As heretofore stated, the only question involved was whether the action could be maintained against the irrigation district. It was alleged in the complaint that a highway maintained by the defendant county ended at a canal maintained by the irrigation district, and that by reason of the failure to properly protect the canal by signals or guard rails or other warning devices the deceased and his wife drove their automobile into the canal and met death.
The trial court expressly based its decision upon Vater v. County of Glenn, 49 Cal.2d 815, 323 P.2d 85. This decision seems to be decisive. In that case damages were sought for the alleged negligent failure to properly protect the crossing over the irrigation ditch of the district, and a demurrer without leave to amend was sustained and judgment rendered thereon. Affirming the action of the lower court it was held that the irrigation district, as an agency of the state, was immune from liability for tort in the discharge of governmental duties and activities. Numerous California cases are cited in support of the rule as applied to irrigation districts, including Nissen v. Cordua Irrigation District, 204 Cal. 542, 269 P. 171 and Whiteman v. Anderson-Cottonwood Irrigation District, 60 Cal.App. 234, 212 P. 706. In the latter decision, the court carefully reviewed the decisions and held that a demurrer should be sustained where there was a failure to allege any facts which would indicate that the damages arose from any activity of the district in a proprietary capacity. The distinction is recognized in Yolo v. Modesto Irrigation District, 216 Cal. 274, 13 P.2d 908, in which the California decisions are carefully reviewed and the distinction is pointed out between the activities of the irrigation district in maintaining works for the distribution of water for irrigation and acts in its proprietary capacity, such as the manufacture and sale of electric power to the public generally.
It must be taken as established by the decisions of this state, therefore, that the activities of an irrigation district in connection with maintaining canals for the distribution of irrigation water are considered as acts in its governmental capacity, and therefore immune from actions for damages for negligence in connection therewith.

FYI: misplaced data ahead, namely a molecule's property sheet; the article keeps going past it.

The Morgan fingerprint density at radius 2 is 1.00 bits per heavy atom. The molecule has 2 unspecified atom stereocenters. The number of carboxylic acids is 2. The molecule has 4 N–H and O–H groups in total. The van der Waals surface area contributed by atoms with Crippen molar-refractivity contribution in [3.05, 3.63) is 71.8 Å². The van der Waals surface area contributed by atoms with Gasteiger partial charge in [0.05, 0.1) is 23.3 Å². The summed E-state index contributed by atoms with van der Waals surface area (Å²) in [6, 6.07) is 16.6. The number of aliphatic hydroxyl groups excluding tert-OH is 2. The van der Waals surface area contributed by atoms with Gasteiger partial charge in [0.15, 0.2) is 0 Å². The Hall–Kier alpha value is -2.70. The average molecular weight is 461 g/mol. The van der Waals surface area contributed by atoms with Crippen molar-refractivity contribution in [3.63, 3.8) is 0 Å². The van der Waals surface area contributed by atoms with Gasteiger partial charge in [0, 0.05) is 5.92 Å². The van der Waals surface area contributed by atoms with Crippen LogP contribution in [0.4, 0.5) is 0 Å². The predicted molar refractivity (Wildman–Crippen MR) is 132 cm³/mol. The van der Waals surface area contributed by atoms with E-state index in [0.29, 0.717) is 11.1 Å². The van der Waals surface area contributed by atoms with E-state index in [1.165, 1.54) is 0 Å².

The appellants contend that, because an irrigation district may be held liable in its proprietary capacity, the motion should not have been granted and the case dismissed, contending that had the point been raised upon demurrer some allegation might have been made in an amended complaint which would have avoided the immunity of the governmental agency. This contention is not well taken.
The allegations of both the complaint and the amended complaint are such that it is obvious that no amendment could have been made which could have avoided the rule of the Vater case. The plaintiffs alleged that the highway maintained by the County came to an end at the canal of the irrigation district. It was specifically alleged that the negligence of the defendants consisted in the failure to provide and maintain adequate warnings, signals or safety devices to warn an operator of automobiles on the highway that the highway did not continue on, and the failure to erect and maintain signs, guard rails or barriers to prevent traffic upon the highway from running into the canal. By the express allegations of the complaint the claim of negligence as against the irrigation district was that it was negligent in maintaining its canal because it failed to protect the same with barriers or warnings to prevent traffic on the highway from running into it. In view of the express allegations of the complaint, it becomes obvious that no amendment could have been made that would have indicated that the damage arose from any act of the district in a proprietary capacity. See Zeppi v. State of California, 174 Cal.App.2d 484, 345 P.2d 33.
Judgment is affirmed.
MONROE, Justice pro tem.
GRIFFIN, P. J., and SHEPARD, J., concur.